Vail Daily letter: Ban plastic bags |

Vail Daily letter: Ban plastic bags

To the citizens and businesses of Vail,

A group of concerned citizens is working to ban single-use plastic bags in the town of Vail. For those of us involved, this just makes sense. They are made from a non-renewable resource. They create waste in our landfills. They contaminate the recycling process. They are a source of litter. They are a bad habit born from convenience that is really rather easy to change once one is committed to the idea.

Many people in Vail, guests and locals alike, already carry reusable bags to the grocery store. (To those people — thank you! If you have not already, please think about using them for all of your shopping.)

Why should Vail ban the bag? Because we are a leader and good leaders set good examples. The Vail Environmental Sustainability Strategic Plan of 2009 calls for the “reduction of waste” and for Vail to become a “nationally recognized leader in sustainability.”

Input is being sought by the major business segments in Vail — grocers, retailers, restaurants and the lodging community. While many businesses have already seen customers foregoing both plastic and paper bags, there is still room for improvement.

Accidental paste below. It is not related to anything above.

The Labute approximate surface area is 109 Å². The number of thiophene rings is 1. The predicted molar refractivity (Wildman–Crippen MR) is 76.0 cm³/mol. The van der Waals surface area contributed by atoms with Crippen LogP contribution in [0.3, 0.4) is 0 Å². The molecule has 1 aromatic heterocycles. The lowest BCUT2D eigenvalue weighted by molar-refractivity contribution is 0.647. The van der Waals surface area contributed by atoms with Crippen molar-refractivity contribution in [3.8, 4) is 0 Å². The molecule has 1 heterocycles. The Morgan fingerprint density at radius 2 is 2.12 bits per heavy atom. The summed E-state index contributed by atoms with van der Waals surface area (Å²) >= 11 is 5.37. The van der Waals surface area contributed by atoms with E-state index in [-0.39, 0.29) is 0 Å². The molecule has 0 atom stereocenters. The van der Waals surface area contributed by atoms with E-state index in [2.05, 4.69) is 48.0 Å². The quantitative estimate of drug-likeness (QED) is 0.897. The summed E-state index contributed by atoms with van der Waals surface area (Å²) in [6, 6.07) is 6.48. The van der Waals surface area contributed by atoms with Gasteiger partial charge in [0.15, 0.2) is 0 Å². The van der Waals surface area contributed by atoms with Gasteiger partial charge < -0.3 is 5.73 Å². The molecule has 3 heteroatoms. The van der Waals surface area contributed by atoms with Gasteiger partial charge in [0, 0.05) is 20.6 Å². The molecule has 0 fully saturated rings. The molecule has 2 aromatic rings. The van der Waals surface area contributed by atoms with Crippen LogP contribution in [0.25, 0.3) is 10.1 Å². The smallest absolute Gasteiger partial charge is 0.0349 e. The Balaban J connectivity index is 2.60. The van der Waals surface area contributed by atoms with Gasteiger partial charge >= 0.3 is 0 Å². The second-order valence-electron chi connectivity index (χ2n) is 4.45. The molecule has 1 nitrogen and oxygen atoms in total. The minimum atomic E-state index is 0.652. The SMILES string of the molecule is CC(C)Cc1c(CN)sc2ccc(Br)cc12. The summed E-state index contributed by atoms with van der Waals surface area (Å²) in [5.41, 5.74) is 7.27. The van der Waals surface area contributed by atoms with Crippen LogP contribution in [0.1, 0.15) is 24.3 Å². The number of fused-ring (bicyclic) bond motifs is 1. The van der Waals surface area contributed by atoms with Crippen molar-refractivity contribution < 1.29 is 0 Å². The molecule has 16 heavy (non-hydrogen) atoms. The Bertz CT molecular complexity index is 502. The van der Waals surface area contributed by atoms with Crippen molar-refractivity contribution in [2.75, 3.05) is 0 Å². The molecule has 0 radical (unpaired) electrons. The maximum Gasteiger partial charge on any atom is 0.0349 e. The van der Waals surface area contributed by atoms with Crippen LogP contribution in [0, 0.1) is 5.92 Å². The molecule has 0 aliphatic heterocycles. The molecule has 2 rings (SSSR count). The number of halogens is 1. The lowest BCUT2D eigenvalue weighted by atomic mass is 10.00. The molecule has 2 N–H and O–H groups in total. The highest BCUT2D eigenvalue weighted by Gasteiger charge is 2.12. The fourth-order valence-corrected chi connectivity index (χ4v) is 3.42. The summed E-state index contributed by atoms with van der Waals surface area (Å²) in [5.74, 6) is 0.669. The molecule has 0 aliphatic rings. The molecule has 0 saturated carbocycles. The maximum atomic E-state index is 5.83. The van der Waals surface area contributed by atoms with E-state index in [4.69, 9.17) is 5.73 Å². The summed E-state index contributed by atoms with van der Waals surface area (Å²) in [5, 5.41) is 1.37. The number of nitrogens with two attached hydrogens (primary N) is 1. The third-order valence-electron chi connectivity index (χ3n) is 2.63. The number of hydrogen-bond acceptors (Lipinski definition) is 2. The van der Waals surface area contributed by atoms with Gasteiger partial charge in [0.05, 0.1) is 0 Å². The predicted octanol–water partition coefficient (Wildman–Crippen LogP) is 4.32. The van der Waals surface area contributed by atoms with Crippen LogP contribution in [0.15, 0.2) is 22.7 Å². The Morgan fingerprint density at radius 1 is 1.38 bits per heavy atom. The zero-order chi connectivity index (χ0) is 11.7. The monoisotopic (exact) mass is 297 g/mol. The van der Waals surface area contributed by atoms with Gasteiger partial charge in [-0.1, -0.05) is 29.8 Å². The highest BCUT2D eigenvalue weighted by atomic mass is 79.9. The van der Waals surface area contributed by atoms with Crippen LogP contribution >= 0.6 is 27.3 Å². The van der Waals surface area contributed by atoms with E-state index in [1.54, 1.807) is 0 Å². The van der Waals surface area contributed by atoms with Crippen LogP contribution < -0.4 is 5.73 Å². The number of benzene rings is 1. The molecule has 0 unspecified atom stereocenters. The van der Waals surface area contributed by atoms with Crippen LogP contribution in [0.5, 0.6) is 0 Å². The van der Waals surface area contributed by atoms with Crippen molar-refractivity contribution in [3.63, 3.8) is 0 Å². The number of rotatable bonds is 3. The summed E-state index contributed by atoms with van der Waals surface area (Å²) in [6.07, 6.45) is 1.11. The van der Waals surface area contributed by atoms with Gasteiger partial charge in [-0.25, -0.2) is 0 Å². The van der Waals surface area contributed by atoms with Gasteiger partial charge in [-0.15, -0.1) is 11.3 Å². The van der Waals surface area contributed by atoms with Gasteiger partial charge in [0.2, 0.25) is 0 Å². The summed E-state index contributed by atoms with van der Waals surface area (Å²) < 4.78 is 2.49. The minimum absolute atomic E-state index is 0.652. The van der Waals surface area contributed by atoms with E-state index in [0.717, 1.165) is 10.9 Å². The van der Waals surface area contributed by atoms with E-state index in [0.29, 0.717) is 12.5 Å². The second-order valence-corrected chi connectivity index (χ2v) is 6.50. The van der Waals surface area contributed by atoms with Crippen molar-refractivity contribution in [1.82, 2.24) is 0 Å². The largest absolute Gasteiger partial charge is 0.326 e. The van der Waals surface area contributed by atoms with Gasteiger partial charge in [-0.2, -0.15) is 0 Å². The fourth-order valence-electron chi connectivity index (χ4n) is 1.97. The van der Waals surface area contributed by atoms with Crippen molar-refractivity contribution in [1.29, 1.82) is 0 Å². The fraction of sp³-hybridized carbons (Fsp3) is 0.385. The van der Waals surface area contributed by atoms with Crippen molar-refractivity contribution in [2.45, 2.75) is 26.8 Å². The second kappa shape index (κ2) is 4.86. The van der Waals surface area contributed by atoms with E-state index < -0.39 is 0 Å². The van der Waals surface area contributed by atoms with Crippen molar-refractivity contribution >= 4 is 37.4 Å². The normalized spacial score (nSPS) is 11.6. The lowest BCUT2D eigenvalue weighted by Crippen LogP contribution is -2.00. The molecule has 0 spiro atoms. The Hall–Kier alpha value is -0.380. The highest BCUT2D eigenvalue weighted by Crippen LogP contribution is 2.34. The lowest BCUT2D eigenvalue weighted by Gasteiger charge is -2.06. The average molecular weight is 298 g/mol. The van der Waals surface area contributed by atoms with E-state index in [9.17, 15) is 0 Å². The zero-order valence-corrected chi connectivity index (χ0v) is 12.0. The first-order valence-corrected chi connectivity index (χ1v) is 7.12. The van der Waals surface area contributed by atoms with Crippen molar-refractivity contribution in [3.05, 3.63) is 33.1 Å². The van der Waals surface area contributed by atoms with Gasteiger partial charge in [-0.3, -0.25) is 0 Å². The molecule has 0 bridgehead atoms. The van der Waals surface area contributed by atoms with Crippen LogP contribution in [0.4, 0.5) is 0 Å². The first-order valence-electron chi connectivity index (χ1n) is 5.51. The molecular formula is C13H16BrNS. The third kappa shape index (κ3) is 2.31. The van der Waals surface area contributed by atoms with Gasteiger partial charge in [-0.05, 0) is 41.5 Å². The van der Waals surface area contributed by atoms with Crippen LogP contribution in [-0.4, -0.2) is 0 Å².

By addressing this issue now, we can avoid unforeseen problems and unintended consequences.

Many people do not like “government intervention.” To them I say, “Think seatbelts.” People knew they were important, but still did not use them. Now we have laws and more people are using them. Sometimes we just need a little nudge.

Please attend the Vail Town Council meeting on the evening of Oct. 21 to show your support for a ban on single use plastic bags (or to voice your concerns).

San Francisco, Boulder, Aspen and Breckenridge have all addressed this issue. The entire country of the British Virgin Islands did it 2013. Vail can do it and do it better with your input.

If you cannot attend the meeting, please send an email to with your comments. We are making an effort to include everyone in the discussion. We want to address concerns and questions before action is taken.

Rethink, reduce, reuse, then recycle.

Stephen Connolly


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